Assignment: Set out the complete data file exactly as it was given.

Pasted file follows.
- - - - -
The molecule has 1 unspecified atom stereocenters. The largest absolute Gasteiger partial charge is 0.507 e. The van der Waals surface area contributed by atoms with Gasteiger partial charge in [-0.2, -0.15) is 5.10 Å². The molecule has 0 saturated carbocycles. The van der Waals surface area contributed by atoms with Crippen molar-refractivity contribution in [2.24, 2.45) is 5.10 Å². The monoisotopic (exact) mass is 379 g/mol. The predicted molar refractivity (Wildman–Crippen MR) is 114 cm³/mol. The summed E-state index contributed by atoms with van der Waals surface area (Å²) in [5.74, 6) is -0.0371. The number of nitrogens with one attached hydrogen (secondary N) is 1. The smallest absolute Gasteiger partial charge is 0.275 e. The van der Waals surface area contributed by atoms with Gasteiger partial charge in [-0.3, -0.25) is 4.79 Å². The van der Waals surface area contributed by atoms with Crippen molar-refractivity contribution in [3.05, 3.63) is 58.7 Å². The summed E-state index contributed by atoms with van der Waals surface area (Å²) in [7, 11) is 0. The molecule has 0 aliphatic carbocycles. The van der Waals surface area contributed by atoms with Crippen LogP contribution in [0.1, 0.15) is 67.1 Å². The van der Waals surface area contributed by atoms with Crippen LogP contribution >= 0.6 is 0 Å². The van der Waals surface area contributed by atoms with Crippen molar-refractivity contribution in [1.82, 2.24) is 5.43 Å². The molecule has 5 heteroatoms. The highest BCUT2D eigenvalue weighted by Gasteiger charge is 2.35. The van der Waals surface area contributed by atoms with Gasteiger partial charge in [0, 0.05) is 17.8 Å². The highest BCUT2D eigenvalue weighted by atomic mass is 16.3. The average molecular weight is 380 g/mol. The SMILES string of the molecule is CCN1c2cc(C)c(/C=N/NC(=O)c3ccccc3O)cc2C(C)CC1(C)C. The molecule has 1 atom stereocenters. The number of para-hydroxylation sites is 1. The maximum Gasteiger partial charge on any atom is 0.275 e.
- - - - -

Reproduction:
The molecule has 1 unspecified atom stereocenters. The largest absolute Gasteiger partial charge is 0.507 e. The van der Waals surface area contributed by atoms with Gasteiger partial charge in [-0.2, -0.15) is 5.10 Å². The molecule has 0 saturated carbocycles. The van der Waals surface area contributed by atoms with Crippen molar-refractivity contribution in [2.24, 2.45) is 5.10 Å². The monoisotopic (exact) mass is 379 g/mol. The predicted molar refractivity (Wildman–Crippen MR) is 114 cm³/mol. The summed E-state index contributed by atoms with van der Waals surface area (Å²) in [5.74, 6) is -0.0371. The number of nitrogens with one attached hydrogen (secondary N) is 1. The smallest absolute Gasteiger partial charge is 0.275 e. The van der Waals surface area contributed by atoms with Gasteiger partial charge in [-0.3, -0.25) is 4.79 Å². The van der Waals surface area contributed by atoms with Crippen molar-refractivity contribution in [3.05, 3.63) is 58.7 Å². The summed E-state index contributed by atoms with van der Waals surface area (Å²) in [7, 11) is 0. The molecule has 0 aliphatic carbocycles. The van der Waals surface area contributed by atoms with Crippen LogP contribution in [0.1, 0.15) is 67.1 Å². The van der Waals surface area contributed by atoms with Crippen LogP contribution >= 0.6 is 0 Å². The van der Waals surface area contributed by atoms with Crippen molar-refractivity contribution in [1.82, 2.24) is 5.43 Å². The molecule has 5 heteroatoms. The highest BCUT2D eigenvalue weighted by Gasteiger charge is 2.35. The van der Waals surface area contributed by atoms with Gasteiger partial charge in [0, 0.05) is 17.8 Å². The highest BCUT2D eigenvalue weighted by atomic mass is 16.3. The average molecular weight is 380 g/mol. The SMILES string of the molecule is CCN1c2cc(C)c(/C=N/NC(=O)c3ccccc3O)cc2C(C)CC1(C)C. The molecule has 1 atom stereocenters. The number of para-hydroxylation sites is 1. The maximum Gasteiger partial charge on any atom is 0.275 e.